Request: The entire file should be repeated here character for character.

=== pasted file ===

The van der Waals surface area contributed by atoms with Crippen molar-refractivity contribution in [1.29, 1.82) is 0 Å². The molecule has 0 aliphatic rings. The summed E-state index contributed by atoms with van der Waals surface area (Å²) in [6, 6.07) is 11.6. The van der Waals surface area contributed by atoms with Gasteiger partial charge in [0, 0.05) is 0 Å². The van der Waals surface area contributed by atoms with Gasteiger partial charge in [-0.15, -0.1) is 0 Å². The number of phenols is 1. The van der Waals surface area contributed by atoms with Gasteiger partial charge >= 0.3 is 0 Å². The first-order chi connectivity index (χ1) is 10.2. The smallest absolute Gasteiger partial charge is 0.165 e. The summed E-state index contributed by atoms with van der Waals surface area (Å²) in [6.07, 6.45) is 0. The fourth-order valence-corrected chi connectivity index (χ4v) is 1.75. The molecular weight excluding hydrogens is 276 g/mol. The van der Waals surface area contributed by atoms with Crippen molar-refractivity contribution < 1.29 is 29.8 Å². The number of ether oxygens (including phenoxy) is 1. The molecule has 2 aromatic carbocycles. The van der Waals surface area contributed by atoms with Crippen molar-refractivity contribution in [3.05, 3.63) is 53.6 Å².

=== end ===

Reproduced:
The van der Waals surface area contributed by atoms with Crippen molar-refractivity contribution in [1.29, 1.82) is 0 Å². The molecule has 0 aliphatic rings. The summed E-state index contributed by atoms with van der Waals surface area (Å²) in [6, 6.07) is 11.6. The van der Waals surface area contributed by atoms with Gasteiger partial charge in [0, 0.05) is 0 Å². The van der Waals surface area contributed by atoms with Gasteiger partial charge in [-0.15, -0.1) is 0 Å². The number of phenols is 1. The van der Waals surface area contributed by atoms with Gasteiger partial charge >= 0.3 is 0 Å². The first-order chi connectivity index (χ1) is 10.2. The smallest absolute Gasteiger partial charge is 0.165 e. The summed E-state index contributed by atoms with van der Waals surface area (Å²) in [6.07, 6.45) is 0. The fourth-order valence-corrected chi connectivity index (χ4v) is 1.75. The molecular weight excluding hydrogens is 276 g/mol. The van der Waals surface area contributed by atoms with Crippen molar-refractivity contribution < 1.29 is 29.8 Å². The number of ether oxygens (including phenoxy) is 1. The molecule has 2 aromatic carbocycles. The van der Waals surface area contributed by atoms with Crippen molar-refractivity contribution in [3.05, 3.63) is 53.6 Å².